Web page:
On Friday, June 23, 2017, we ventured out on our bicycles with Tony and Dee Dee Sparks to challenge the trestles and tunnels of Myra Canyon.  Outside of Kelowna, this rails-to-trails path follows the grade of the old Kettle Valley Railway, which was constructed from 1912 to 1914 to connect the Canadian interior with the port of Vancouver.  Trains ran on this road until 1973, and the tracks were removed in 1980.  Today, the part of the trail improved for bicycles offers 12 kilometers of spectacular scenery.  It forms part of a larger trail running from north of Kelowna all the way to Hope, British Columbia, and is embraced yet further as part of the Trans-Canada Trail.

Here we are at km 0, ready for our spokely adventure:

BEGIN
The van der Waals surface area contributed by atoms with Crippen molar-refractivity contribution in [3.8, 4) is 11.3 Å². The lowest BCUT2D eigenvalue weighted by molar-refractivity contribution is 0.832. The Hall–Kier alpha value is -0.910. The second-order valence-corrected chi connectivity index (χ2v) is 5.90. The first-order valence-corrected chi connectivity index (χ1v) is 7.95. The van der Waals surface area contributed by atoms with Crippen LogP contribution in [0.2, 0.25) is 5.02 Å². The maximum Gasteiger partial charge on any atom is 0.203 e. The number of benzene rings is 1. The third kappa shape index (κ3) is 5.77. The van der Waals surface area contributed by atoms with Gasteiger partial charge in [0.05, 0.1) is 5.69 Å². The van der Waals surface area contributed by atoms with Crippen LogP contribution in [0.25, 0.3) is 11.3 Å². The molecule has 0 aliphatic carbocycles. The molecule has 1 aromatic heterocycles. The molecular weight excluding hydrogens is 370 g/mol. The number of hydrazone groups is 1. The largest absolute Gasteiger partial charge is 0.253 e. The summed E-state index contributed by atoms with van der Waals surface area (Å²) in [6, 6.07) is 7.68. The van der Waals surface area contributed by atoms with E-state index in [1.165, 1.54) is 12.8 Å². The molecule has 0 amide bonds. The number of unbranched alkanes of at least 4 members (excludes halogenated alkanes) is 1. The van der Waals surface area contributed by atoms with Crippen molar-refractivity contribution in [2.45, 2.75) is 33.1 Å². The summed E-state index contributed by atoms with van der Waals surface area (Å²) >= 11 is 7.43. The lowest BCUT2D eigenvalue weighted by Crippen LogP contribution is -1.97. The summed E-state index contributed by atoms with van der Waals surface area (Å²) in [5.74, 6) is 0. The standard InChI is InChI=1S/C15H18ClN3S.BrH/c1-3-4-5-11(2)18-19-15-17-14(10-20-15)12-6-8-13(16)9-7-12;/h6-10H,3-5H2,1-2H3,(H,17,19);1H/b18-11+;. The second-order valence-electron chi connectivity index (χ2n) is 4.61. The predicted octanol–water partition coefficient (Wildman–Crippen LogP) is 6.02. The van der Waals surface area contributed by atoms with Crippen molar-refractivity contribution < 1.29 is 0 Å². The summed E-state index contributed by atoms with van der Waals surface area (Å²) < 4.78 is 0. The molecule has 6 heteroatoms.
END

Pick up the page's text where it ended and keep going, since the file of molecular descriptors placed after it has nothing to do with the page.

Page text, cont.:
Here is a view of one of the 18 trestles we crossed:

Many trestles are wooden - two are steel construction.  A great many of them were damaged in a large forest fire in 2003, but local groups pulled together to rebuild the trestles and restore the trail for hiking and biking.  From the trestles we got great views of Okanagan Lake and the City of Kelowna far below --

-- and snow-peaked Little White far above:

The two tunnels were spooky to experience on bicycle because they were just long enough to disorient us as we  moved into nearly total darkness before coming back into the light of the far end:

Periodically along the trail, storm shelters are set for riders' and hikers' convenience.  This one very practically notes the distances each direction to the next toilet:

In some sections the grade was built by blasting through solid rock, leaving a small chasm or canyon through which we biked:

One trestle was built in an "S" curve: